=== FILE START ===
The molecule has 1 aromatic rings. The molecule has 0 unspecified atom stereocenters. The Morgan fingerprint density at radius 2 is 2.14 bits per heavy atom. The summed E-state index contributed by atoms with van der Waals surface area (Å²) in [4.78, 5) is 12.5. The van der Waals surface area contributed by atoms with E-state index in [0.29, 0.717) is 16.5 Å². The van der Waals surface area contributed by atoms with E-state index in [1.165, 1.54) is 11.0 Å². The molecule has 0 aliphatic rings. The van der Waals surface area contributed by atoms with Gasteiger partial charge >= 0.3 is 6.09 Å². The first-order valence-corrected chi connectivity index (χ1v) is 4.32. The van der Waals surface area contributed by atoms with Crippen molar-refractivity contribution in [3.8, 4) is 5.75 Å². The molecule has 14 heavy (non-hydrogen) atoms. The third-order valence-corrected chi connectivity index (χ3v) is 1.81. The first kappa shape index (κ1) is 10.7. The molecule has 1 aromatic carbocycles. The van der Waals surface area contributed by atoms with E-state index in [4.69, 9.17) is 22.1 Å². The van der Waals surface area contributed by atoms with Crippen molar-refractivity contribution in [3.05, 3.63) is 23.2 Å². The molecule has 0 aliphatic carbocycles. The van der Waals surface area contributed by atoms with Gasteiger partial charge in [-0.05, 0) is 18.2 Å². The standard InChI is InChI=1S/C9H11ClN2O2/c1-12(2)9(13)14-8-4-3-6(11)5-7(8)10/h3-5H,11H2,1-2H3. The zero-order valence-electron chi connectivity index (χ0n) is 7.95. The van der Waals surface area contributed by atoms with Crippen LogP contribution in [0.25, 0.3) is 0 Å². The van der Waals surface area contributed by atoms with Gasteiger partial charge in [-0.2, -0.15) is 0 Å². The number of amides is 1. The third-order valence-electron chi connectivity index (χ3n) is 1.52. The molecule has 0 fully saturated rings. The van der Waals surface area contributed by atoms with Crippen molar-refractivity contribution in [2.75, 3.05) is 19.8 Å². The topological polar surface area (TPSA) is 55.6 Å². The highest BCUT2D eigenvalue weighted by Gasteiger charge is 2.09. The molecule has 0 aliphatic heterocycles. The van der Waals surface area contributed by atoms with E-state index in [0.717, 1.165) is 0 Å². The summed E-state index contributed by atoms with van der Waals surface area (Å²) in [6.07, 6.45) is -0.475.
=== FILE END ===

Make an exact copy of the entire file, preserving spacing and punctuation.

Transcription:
The molecule has 1 aromatic rings. The molecule has 0 unspecified atom stereocenters. The Morgan fingerprint density at radius 2 is 2.14 bits per heavy atom. The summed E-state index contributed by atoms with van der Waals surface area (Å²) in [4.78, 5) is 12.5. The van der Waals surface area contributed by atoms with E-state index in [0.29, 0.717) is 16.5 Å². The van der Waals surface area contributed by atoms with E-state index in [1.165, 1.54) is 11.0 Å². The molecule has 0 aliphatic rings. The van der Waals surface area contributed by atoms with Gasteiger partial charge >= 0.3 is 6.09 Å². The first-order valence-corrected chi connectivity index (χ1v) is 4.32. The van der Waals surface area contributed by atoms with Crippen molar-refractivity contribution in [3.8, 4) is 5.75 Å². The molecule has 14 heavy (non-hydrogen) atoms. The third-order valence-corrected chi connectivity index (χ3v) is 1.81. The first kappa shape index (κ1) is 10.7. The molecule has 1 aromatic carbocycles. The van der Waals surface area contributed by atoms with E-state index in [4.69, 9.17) is 22.1 Å². The van der Waals surface area contributed by atoms with Crippen molar-refractivity contribution in [3.05, 3.63) is 23.2 Å². The molecule has 0 aliphatic carbocycles. The van der Waals surface area contributed by atoms with Gasteiger partial charge in [-0.05, 0) is 18.2 Å². The standard InChI is InChI=1S/C9H11ClN2O2/c1-12(2)9(13)14-8-4-3-6(11)5-7(8)10/h3-5H,11H2,1-2H3. The zero-order valence-electron chi connectivity index (χ0n) is 7.95. The van der Waals surface area contributed by atoms with Crippen LogP contribution in [0.25, 0.3) is 0 Å². The van der Waals surface area contributed by atoms with Gasteiger partial charge in [-0.2, -0.15) is 0 Å². The number of amides is 1. The third-order valence-electron chi connectivity index (χ3n) is 1.52. The molecule has 0 fully saturated rings. The van der Waals surface area contributed by atoms with Crippen molar-refractivity contribution in [2.75, 3.05) is 19.8 Å². The topological polar surface area (TPSA) is 55.6 Å². The highest BCUT2D eigenvalue weighted by Gasteiger charge is 2.09. The molecule has 0 aliphatic heterocycles. The van der Waals surface area contributed by atoms with E-state index in [0.717, 1.165) is 0 Å². The summed E-state index contributed by atoms with van der Waals surface area (Å²) in [6.07, 6.45) is -0.475.